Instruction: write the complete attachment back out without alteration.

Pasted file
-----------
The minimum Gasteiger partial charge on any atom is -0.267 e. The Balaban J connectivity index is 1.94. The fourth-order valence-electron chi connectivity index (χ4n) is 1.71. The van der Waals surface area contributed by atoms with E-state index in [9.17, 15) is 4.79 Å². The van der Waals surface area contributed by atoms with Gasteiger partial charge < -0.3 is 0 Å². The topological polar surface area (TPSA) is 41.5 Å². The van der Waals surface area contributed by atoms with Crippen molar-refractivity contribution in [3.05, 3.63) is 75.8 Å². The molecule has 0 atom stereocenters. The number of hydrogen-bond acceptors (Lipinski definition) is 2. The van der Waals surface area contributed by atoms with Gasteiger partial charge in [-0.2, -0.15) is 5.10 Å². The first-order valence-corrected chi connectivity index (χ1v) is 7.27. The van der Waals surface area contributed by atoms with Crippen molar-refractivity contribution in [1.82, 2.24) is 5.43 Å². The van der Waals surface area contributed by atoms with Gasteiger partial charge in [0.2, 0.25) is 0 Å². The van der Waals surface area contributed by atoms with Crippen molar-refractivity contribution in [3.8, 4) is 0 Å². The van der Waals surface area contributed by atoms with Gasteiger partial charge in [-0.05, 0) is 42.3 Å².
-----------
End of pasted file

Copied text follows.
The minimum Gasteiger partial charge on any atom is -0.267 e. The Balaban J connectivity index is 1.94. The fourth-order valence-electron chi connectivity index (χ4n) is 1.71. The van der Waals surface area contributed by atoms with E-state index in [9.17, 15) is 4.79 Å². The van der Waals surface area contributed by atoms with Gasteiger partial charge < -0.3 is 0 Å². The topological polar surface area (TPSA) is 41.5 Å². The van der Waals surface area contributed by atoms with Crippen molar-refractivity contribution in [3.05, 3.63) is 75.8 Å². The molecule has 0 atom stereocenters. The number of hydrogen-bond acceptors (Lipinski definition) is 2. The van der Waals surface area contributed by atoms with Gasteiger partial charge in [-0.2, -0.15) is 5.10 Å². The first-order valence-corrected chi connectivity index (χ1v) is 7.27. The van der Waals surface area contributed by atoms with Crippen molar-refractivity contribution in [1.82, 2.24) is 5.43 Å². The van der Waals surface area contributed by atoms with Gasteiger partial charge in [0.2, 0.25) is 0 Å². The van der Waals surface area contributed by atoms with Crippen molar-refractivity contribution in [3.8, 4) is 0 Å². The van der Waals surface area contributed by atoms with Gasteiger partial charge in [-0.05, 0) is 42.3 Å².